I was the keynote speaker at the launch of the Women’s Empowerment Month in the London Borough of Barking and Dagenham, an East London borough just next door to the one I grew up in.
As I prepared my 30 minute talk for this event I found myself reminiscing about time I had spent in the borough myself. As a child each year I used to dance at the Barking Assembly Hall (which is no longer), and the time I cycled from Upton Park to Barking aged 10 and ended up on the dual carriageway and had to be taken home by the traffic police…much to the embarrassment of my mum.
The event which of course coincided with International Womens’ Day was a fabulous celebration of women, with speeches from various high profile women from the borough, including Liza Vallence, who not only is the CEO of the boroughs leading arts organisation Studio 3 Arts, but she is also one of my clients at Too Fat to Run, as she prepares to run her first ever marathon next month.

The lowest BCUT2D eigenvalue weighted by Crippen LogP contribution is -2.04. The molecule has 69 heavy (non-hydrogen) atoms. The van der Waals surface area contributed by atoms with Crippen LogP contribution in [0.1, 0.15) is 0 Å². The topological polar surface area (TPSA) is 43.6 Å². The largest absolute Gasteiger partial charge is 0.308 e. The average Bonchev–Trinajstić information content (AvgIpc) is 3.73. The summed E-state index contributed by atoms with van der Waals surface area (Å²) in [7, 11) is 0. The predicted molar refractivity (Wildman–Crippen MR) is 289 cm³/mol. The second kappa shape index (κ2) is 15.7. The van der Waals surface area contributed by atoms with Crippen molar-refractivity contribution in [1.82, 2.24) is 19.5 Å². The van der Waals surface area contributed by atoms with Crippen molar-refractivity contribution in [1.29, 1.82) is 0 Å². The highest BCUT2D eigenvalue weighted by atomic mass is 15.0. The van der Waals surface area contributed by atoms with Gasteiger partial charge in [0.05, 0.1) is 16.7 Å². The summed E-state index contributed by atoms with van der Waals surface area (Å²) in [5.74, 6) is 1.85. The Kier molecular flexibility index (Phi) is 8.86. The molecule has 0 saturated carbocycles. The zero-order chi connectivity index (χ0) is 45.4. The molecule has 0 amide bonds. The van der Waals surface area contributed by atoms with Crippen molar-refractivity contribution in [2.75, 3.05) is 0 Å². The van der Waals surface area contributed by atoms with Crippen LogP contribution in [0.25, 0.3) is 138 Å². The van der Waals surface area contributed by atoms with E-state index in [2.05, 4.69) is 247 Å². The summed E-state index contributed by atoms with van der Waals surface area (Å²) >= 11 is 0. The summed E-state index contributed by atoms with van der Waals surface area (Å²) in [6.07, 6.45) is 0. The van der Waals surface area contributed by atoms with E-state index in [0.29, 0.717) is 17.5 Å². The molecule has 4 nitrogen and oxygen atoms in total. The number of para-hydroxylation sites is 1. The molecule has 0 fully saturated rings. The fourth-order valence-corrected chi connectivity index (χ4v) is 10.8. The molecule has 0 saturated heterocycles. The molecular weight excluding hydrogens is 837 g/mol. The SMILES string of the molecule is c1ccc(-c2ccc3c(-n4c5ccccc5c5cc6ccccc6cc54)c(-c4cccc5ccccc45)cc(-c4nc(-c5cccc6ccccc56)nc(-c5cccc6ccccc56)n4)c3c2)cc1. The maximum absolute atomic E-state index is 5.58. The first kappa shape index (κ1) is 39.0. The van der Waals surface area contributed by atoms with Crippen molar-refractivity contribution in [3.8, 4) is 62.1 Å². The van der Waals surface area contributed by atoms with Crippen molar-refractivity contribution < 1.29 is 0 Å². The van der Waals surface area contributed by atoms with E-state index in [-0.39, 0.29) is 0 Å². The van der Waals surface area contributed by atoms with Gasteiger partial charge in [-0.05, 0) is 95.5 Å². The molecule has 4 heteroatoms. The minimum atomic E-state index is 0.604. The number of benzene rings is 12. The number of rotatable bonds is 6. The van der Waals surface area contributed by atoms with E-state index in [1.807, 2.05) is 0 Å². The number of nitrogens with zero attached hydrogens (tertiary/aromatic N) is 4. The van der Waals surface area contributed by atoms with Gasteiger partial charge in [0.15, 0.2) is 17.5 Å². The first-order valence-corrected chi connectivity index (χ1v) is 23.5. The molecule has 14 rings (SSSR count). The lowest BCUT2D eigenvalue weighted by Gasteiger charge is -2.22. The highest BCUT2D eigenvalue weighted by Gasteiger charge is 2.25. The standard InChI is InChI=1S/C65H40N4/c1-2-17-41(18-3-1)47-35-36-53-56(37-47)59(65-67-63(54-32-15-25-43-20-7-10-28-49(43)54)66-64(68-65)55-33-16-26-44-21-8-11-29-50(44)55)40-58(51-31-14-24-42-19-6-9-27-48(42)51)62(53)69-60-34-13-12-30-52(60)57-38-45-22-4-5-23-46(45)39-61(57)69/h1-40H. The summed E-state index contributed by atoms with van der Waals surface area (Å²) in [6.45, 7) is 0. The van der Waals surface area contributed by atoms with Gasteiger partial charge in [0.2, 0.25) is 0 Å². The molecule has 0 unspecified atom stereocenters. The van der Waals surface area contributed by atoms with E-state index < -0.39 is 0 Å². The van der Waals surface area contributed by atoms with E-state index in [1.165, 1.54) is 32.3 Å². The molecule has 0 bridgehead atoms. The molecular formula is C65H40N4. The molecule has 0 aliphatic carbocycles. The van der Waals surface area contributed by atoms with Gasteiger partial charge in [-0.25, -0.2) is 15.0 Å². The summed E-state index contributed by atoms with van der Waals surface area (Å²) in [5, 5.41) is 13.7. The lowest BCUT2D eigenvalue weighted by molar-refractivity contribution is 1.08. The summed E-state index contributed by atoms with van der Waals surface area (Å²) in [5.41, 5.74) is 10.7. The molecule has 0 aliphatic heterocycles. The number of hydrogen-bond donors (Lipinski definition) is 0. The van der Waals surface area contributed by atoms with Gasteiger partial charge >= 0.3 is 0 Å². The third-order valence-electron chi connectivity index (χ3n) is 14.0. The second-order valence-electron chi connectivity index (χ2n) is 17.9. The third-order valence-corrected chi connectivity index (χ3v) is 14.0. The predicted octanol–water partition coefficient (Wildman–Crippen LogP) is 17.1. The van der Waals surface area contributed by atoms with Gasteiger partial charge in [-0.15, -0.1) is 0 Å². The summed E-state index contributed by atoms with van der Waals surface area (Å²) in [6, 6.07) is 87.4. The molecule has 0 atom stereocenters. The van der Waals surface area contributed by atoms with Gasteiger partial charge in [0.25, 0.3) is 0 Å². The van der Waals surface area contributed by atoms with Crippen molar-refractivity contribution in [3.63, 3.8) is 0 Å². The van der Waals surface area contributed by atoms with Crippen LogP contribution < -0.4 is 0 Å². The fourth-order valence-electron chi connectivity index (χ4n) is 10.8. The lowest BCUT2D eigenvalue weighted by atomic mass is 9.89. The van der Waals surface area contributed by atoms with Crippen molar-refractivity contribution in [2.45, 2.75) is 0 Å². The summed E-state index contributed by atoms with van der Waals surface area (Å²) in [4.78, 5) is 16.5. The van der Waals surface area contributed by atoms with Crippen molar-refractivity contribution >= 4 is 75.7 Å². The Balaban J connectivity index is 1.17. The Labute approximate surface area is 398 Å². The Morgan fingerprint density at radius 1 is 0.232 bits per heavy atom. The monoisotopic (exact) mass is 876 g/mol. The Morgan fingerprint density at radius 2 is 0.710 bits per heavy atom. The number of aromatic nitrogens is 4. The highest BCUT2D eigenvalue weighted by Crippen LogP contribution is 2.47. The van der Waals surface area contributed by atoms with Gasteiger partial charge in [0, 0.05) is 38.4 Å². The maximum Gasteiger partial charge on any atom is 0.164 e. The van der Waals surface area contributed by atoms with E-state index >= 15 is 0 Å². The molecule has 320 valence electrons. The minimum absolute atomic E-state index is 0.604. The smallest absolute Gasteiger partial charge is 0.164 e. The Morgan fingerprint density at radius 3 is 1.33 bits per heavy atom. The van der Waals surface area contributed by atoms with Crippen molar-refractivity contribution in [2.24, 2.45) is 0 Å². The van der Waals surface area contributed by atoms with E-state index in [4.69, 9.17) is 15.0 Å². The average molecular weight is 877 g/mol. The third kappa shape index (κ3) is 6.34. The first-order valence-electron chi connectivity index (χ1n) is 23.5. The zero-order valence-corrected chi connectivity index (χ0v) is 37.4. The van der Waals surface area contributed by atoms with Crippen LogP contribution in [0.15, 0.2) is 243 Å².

There was a panel of outstanding women, with architects, councillors, entrepreneurs, business leaders, local historians…it felt incredible to be in a room full of such vibrant women (and there were a few blokes too, including the leader of the council)
I gave my talk which was all about setting and achieving Big Fat Stupid Goals and I told the audience all about how I overcome a childhood where not much was expected of me, and how I have learned over time to face my fears and to dream ridiculously big when it comes to my goals in life.
There was laughter, there were nods of agreement, and there was interaction in all the bits there was supposed to be…so in many ways it was a success.
I came off the stage though and sat in my seat thinking I could have done better and wondering if the event host was pleased with what I had done, if she believed I was worth the fee I charged.